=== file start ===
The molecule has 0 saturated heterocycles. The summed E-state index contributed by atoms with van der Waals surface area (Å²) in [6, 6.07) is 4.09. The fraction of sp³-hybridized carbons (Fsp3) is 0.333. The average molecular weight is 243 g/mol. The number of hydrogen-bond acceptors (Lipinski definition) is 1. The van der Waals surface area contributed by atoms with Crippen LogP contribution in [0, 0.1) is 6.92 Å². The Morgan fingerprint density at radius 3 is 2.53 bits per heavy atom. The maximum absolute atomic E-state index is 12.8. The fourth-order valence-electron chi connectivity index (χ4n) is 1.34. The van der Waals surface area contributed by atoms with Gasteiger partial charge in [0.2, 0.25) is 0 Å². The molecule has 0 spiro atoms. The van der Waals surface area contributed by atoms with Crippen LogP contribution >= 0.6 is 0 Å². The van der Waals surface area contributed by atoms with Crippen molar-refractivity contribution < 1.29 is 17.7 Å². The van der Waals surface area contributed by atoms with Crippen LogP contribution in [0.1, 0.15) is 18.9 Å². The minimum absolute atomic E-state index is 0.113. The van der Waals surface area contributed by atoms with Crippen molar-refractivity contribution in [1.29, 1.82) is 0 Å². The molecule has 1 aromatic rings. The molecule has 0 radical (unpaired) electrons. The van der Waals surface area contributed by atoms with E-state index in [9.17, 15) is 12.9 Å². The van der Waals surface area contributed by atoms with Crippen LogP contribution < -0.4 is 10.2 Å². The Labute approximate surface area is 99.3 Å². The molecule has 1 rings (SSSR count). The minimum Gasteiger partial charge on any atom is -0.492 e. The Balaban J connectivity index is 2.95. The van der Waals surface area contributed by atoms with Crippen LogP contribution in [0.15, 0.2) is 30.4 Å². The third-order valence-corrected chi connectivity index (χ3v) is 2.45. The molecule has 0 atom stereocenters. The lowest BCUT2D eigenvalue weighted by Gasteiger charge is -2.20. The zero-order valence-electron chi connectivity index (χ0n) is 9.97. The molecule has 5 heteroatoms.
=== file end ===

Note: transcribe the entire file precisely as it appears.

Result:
The molecule has 0 saturated heterocycles. The summed E-state index contributed by atoms with van der Waals surface area (Å²) in [6, 6.07) is 4.09. The fraction of sp³-hybridized carbons (Fsp3) is 0.333. The average molecular weight is 243 g/mol. The number of hydrogen-bond acceptors (Lipinski definition) is 1. The van der Waals surface area contributed by atoms with Crippen LogP contribution in [0, 0.1) is 6.92 Å². The Morgan fingerprint density at radius 3 is 2.53 bits per heavy atom. The maximum absolute atomic E-state index is 12.8. The fourth-order valence-electron chi connectivity index (χ4n) is 1.34. The van der Waals surface area contributed by atoms with Gasteiger partial charge in [0.2, 0.25) is 0 Å². The molecule has 0 spiro atoms. The van der Waals surface area contributed by atoms with Crippen LogP contribution >= 0.6 is 0 Å². The van der Waals surface area contributed by atoms with Crippen molar-refractivity contribution < 1.29 is 17.7 Å². The van der Waals surface area contributed by atoms with Crippen LogP contribution in [0.1, 0.15) is 18.9 Å². The minimum absolute atomic E-state index is 0.113. The van der Waals surface area contributed by atoms with Crippen molar-refractivity contribution in [1.29, 1.82) is 0 Å². The molecule has 1 aromatic rings. The molecule has 0 radical (unpaired) electrons. The van der Waals surface area contributed by atoms with E-state index in [9.17, 15) is 12.9 Å². The van der Waals surface area contributed by atoms with Crippen LogP contribution < -0.4 is 10.2 Å². The Labute approximate surface area is 99.3 Å². The molecule has 1 rings (SSSR count). The minimum Gasteiger partial charge on any atom is -0.492 e. The Balaban J connectivity index is 2.95. The van der Waals surface area contributed by atoms with Crippen LogP contribution in [0.15, 0.2) is 30.4 Å². The third-order valence-corrected chi connectivity index (χ3v) is 2.45. The molecule has 0 atom stereocenters. The lowest BCUT2D eigenvalue weighted by Gasteiger charge is -2.20. The zero-order valence-electron chi connectivity index (χ0n) is 9.97. The molecule has 5 heteroatoms.